The feedback on the Board's DP on Principles of Disclosure suggested that guidance is required to assist entities in determining which accounting policies to disclose. It was noted that the application of materiality is key to deciding which accounting policies to disclose, however IAS 1 Presentation of Financial Statements does not refer to materiality but states that ‘[a]n entity shall disclose its significant accounting policies' without the Board providing a definition for the term ‘significant’.

Therefore, the Board decided to develop amendments to paragraphs 117-122 of IAS 1 to require entities to disclose their material accounting policies rather than their significant accounting policies. To support this amendment the Board has also developed guidance and examples to explain and demonstrate the application of the ‘four-step materiality process’ described in IFRS Practice Statement 2 Making Materiality Judgements to accounting policy disclosures.


Suggested changes

ED/2019/6 Disclosure of Accounting Policies (Proposed amendments to IAS 1 and IFRS Practice Statement 2) proposes to amend paragraphs 117-122 of IAS 1 in the following ways:

  • Paragraph 117 of IAS 1 would be amended to require an entity to disclose its material accounting policies instead of its significant accounting policies;
  • Paragraphs 117A-D of IAS 1 would be added to explain how an entity can identify a material accounting policy (for example an accounting policy has changed during the reporting period, was chosen from alternatives allowed in IFRSs, was developed in accordance with IAS 8 in the absence of an IFRS that specifically applies, relates to an area of significant judgement and assumption, or reflects unique entity-specific application of an IFRS);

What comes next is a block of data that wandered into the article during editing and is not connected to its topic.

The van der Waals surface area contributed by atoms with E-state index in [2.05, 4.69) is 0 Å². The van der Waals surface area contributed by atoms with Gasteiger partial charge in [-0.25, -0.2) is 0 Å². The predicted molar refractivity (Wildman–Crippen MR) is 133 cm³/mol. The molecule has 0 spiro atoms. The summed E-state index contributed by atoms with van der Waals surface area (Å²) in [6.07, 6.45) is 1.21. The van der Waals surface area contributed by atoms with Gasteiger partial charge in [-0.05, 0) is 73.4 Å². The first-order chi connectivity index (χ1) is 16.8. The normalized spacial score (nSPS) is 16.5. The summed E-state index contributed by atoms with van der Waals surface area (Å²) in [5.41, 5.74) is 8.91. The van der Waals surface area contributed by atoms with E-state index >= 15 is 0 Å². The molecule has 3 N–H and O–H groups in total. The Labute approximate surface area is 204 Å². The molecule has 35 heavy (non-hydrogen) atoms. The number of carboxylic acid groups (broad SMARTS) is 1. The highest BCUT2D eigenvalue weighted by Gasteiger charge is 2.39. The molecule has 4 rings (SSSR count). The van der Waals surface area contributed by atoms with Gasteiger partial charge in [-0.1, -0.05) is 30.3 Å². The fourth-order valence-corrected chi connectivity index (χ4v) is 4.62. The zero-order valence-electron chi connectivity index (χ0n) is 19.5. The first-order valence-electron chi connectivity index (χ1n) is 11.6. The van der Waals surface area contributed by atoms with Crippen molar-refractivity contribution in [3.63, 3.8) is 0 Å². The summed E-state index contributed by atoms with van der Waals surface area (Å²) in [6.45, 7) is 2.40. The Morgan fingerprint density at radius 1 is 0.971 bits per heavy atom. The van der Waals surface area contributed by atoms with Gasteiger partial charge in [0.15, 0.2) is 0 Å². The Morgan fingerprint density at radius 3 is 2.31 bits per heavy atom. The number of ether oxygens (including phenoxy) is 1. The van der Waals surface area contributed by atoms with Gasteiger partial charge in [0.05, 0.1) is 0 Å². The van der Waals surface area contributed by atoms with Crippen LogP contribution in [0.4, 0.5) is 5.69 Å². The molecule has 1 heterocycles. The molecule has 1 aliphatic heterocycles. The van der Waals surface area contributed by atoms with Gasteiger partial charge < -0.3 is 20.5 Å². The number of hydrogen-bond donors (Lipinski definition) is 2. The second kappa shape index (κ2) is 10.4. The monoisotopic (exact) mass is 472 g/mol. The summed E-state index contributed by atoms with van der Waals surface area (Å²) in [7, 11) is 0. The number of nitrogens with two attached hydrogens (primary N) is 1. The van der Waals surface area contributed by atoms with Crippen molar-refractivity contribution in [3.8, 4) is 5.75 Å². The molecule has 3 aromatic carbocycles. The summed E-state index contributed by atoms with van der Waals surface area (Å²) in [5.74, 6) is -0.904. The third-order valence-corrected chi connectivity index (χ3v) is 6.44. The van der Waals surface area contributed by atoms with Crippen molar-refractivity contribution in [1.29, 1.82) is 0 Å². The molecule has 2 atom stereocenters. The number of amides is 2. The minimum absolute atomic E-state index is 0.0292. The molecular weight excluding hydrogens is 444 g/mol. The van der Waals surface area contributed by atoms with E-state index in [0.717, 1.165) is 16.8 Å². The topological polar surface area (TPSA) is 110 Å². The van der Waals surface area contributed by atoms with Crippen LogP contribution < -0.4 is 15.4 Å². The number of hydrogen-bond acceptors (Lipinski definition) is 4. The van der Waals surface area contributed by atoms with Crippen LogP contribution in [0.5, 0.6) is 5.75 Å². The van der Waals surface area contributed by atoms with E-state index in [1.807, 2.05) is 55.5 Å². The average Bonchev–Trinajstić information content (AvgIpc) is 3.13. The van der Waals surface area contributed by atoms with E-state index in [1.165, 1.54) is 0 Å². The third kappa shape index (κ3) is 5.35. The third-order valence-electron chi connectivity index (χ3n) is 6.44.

• Paragraph 122, which requires an entity to make disclosures about ‘other judgements’, would be retained but would see a minor amendment to replace the reference to ‘significant accounting policies’ with the reference to ‘material accounting policies’.

The Board has also developed additional guidance to be included in the Materiality Practice Statement for entities to use when applying the four-step materiality process to accounting policy disclosure. This additional guidance is supported by two new examples that highlight the need to focus on information that is useful to users of financial statements and demonstrate how the application of the four-step materiality process can address the issues of: i) boilerplate or generic information being disclosed in accounting policies that are material to the financial statements; and ii) instances in which accounting policy disclosures contain only information that repeats the requirements of IFRSs. 

Comments on the proposed changes are requested by 29 November 2019.


Effective date and transition

The exposure draft does not contain a proposed effective date as the IASB intends to decide on this after exposure. The proposed amendments would be applied prospectively and early adoption would be permitted.


Dissenting opinion

Board member Martin Edelmann dissented from issuing the exposure draft. Mr Edelmann does not believe that materiality is a concept that should be applied to accounting policies as accounting policies differ from other information in the financial statements. He is also concerned that the application of the concept to accounting policies might lead to a loss of important information.


Additional information